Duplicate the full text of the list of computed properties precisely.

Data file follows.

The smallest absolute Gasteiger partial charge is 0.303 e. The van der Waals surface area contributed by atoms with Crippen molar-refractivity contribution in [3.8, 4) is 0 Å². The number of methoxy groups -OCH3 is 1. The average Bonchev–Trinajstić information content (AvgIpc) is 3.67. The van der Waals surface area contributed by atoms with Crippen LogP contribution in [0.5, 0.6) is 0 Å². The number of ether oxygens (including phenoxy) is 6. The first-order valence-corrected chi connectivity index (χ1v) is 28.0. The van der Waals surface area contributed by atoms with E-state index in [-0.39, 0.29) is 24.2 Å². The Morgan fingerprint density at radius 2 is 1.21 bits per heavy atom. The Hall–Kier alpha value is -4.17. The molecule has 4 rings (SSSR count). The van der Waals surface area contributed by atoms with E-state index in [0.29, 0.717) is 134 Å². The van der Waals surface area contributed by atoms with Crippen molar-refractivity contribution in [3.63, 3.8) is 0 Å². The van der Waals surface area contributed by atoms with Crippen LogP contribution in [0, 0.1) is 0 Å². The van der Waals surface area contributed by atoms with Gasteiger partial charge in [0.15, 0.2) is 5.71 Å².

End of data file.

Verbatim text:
The smallest absolute Gasteiger partial charge is 0.303 e. The van der Waals surface area contributed by atoms with Crippen molar-refractivity contribution in [3.8, 4) is 0 Å². The number of methoxy groups -OCH3 is 1. The average Bonchev–Trinajstić information content (AvgIpc) is 3.67. The van der Waals surface area contributed by atoms with Crippen LogP contribution in [0.5, 0.6) is 0 Å². The number of ether oxygens (including phenoxy) is 6. The first-order valence-corrected chi connectivity index (χ1v) is 28.0. The van der Waals surface area contributed by atoms with E-state index in [-0.39, 0.29) is 24.2 Å². The Morgan fingerprint density at radius 2 is 1.21 bits per heavy atom. The Hall–Kier alpha value is -4.17. The molecule has 4 rings (SSSR count). The van der Waals surface area contributed by atoms with E-state index in [0.29, 0.717) is 134 Å². The van der Waals surface area contributed by atoms with Crippen molar-refractivity contribution in [3.63, 3.8) is 0 Å². The van der Waals surface area contributed by atoms with Crippen LogP contribution in [0, 0.1) is 0 Å². The van der Waals surface area contributed by atoms with Gasteiger partial charge in [0.15, 0.2) is 5.71 Å².